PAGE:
Along with Collaboration and Mediation, you may sometimes hear the term “Cooperative Divorce”. Cooperative Divorce is not a form of Alternative Dispute Resolution like Collaboration and Mediation, but is rather a way of approaching a traditional litigated divorce.
There are no special rules or procedures associated with a Cooperative Divorce, but it does mean that the two sides (and particularly the attorneys) try to cooperate with each other to the extent possible to help the case resolve as simply and cost-effectively as possible.
When both attorneys, as well as their clients, work to be cooperative, discovery (obtaining needed information from the other side) goes most smoothly, and the need for hearings may be lessened. When there is a lack of cooperation, then typically more time will be spent trying to get the other side to do what one would hope they would do voluntarily (like turn over required documents, or schedule a settlement conference, or address some temporary issue that has arisen).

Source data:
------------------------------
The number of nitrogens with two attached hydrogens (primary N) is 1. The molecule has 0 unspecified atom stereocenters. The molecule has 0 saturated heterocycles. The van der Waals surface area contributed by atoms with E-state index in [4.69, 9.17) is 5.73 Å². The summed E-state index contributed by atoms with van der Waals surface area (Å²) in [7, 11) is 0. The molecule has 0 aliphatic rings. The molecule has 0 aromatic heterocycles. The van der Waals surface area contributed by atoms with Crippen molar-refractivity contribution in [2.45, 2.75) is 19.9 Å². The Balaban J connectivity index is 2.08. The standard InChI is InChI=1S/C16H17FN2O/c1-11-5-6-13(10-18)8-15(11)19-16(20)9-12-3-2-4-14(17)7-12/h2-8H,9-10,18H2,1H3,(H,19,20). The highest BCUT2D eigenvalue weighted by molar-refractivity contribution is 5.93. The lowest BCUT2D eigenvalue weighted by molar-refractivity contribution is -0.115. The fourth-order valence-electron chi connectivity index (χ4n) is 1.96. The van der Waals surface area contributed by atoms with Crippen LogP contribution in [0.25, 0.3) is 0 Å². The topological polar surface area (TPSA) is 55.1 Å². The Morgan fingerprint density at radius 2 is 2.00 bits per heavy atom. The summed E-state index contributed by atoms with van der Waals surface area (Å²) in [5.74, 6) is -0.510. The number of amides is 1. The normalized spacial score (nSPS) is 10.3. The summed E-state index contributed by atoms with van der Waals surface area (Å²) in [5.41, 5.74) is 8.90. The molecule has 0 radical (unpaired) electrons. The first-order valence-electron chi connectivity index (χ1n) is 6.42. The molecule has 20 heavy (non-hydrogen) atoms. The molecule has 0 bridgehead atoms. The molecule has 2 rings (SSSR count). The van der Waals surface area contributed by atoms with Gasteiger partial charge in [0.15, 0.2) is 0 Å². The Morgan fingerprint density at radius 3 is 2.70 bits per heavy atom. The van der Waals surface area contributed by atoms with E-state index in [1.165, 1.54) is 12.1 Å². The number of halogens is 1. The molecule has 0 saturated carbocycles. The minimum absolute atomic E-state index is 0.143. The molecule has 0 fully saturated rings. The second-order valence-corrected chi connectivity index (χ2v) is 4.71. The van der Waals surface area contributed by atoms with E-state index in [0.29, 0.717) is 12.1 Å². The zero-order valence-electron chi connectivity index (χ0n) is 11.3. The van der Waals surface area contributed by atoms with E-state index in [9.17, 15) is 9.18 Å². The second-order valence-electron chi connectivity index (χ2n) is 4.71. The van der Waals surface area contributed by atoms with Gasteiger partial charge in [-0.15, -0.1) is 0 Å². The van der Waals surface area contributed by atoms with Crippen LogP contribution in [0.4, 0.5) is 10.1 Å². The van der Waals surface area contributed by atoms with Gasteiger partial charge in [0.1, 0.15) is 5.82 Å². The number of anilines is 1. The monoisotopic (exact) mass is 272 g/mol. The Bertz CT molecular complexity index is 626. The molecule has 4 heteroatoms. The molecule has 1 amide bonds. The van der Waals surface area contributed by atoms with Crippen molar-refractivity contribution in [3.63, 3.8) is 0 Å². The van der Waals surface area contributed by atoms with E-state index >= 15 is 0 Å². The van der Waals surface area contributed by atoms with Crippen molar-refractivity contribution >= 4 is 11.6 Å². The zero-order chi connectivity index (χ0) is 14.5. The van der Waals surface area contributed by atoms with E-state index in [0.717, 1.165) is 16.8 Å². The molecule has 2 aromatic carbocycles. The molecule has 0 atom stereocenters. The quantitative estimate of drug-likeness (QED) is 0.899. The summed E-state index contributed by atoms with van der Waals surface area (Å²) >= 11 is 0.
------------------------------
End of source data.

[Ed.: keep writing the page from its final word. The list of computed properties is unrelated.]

There may still be a need for some hearings to resolve legitimate disagreements that the two sides are too far apart on, but many hearings can be avoided if both sides are working to resolve disagreements cooperatively.
At Seattle Divorce Services we believe in taking a cooperative approach in our traditional litigation cases to the extent possible. We like to start out talking to the other attorney to see if they will be willing to work with us to resolve the case rather than fighting at every step.
We would prefer to work out reasonable solutions rather than run into court. However, if we are not able to get the other side to be cooperative in return, or there are issues that even working in good faith the two sides cannot reach an agreement on, a court hearing may be needed to avoid dragging the issue out unreasonably.